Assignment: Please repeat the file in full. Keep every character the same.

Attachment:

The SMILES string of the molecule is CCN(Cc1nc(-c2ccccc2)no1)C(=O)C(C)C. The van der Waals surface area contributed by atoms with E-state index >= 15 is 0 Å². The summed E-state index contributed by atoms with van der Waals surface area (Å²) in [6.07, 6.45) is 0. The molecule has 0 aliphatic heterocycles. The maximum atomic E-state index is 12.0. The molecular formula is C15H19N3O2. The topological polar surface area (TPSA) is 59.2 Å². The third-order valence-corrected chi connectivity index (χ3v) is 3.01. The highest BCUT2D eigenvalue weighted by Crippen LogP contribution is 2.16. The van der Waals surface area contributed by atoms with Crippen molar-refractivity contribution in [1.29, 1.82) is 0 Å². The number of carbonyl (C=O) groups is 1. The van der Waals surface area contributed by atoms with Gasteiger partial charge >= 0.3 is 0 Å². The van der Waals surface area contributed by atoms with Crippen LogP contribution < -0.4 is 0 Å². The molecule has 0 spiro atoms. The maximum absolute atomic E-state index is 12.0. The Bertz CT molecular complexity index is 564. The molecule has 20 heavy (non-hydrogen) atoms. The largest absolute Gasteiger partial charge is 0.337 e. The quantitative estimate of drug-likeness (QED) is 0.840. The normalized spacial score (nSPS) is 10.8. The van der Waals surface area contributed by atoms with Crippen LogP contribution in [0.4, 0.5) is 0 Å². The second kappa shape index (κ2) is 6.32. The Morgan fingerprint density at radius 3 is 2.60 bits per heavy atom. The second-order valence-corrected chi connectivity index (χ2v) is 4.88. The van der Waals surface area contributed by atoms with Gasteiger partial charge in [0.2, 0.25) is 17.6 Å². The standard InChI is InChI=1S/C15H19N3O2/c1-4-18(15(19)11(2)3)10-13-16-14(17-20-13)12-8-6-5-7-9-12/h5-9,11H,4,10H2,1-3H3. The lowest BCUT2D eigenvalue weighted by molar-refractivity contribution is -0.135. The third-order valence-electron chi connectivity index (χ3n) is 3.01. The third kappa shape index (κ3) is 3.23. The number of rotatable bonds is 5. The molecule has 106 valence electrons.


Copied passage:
The SMILES string of the molecule is CCN(Cc1nc(-c2ccccc2)no1)C(=O)C(C)C. The van der Waals surface area contributed by atoms with E-state index >= 15 is 0 Å². The summed E-state index contributed by atoms with van der Waals surface area (Å²) in [6.07, 6.45) is 0. The molecule has 0 aliphatic heterocycles. The maximum atomic E-state index is 12.0. The molecular formula is C15H19N3O2. The topological polar surface area (TPSA) is 59.2 Å². The third-order valence-corrected chi connectivity index (χ3v) is 3.01. The highest BCUT2D eigenvalue weighted by Crippen LogP contribution is 2.16. The van der Waals surface area contributed by atoms with Crippen molar-refractivity contribution in [1.29, 1.82) is 0 Å². The number of carbonyl (C=O) groups is 1. The van der Waals surface area contributed by atoms with Gasteiger partial charge >= 0.3 is 0 Å². The van der Waals surface area contributed by atoms with Crippen LogP contribution < -0.4 is 0 Å². The molecule has 0 spiro atoms. The maximum absolute atomic E-state index is 12.0. The Bertz CT molecular complexity index is 564. The molecule has 20 heavy (non-hydrogen) atoms. The largest absolute Gasteiger partial charge is 0.337 e. The quantitative estimate of drug-likeness (QED) is 0.840. The normalized spacial score (nSPS) is 10.8. The van der Waals surface area contributed by atoms with Crippen LogP contribution in [0.4, 0.5) is 0 Å². The second kappa shape index (κ2) is 6.32. The Morgan fingerprint density at radius 3 is 2.60 bits per heavy atom. The second-order valence-corrected chi connectivity index (χ2v) is 4.88. The van der Waals surface area contributed by atoms with Gasteiger partial charge in [0.2, 0.25) is 17.6 Å². The standard InChI is InChI=1S/C15H19N3O2/c1-4-18(15(19)11(2)3)10-13-16-14(17-20-13)12-8-6-5-7-9-12/h5-9,11H,4,10H2,1-3H3. The lowest BCUT2D eigenvalue weighted by molar-refractivity contribution is -0.135. The third-order valence-electron chi connectivity index (χ3n) is 3.01. The third kappa shape index (κ3) is 3.23. The number of rotatable bonds is 5. The molecule has 106 valence electrons.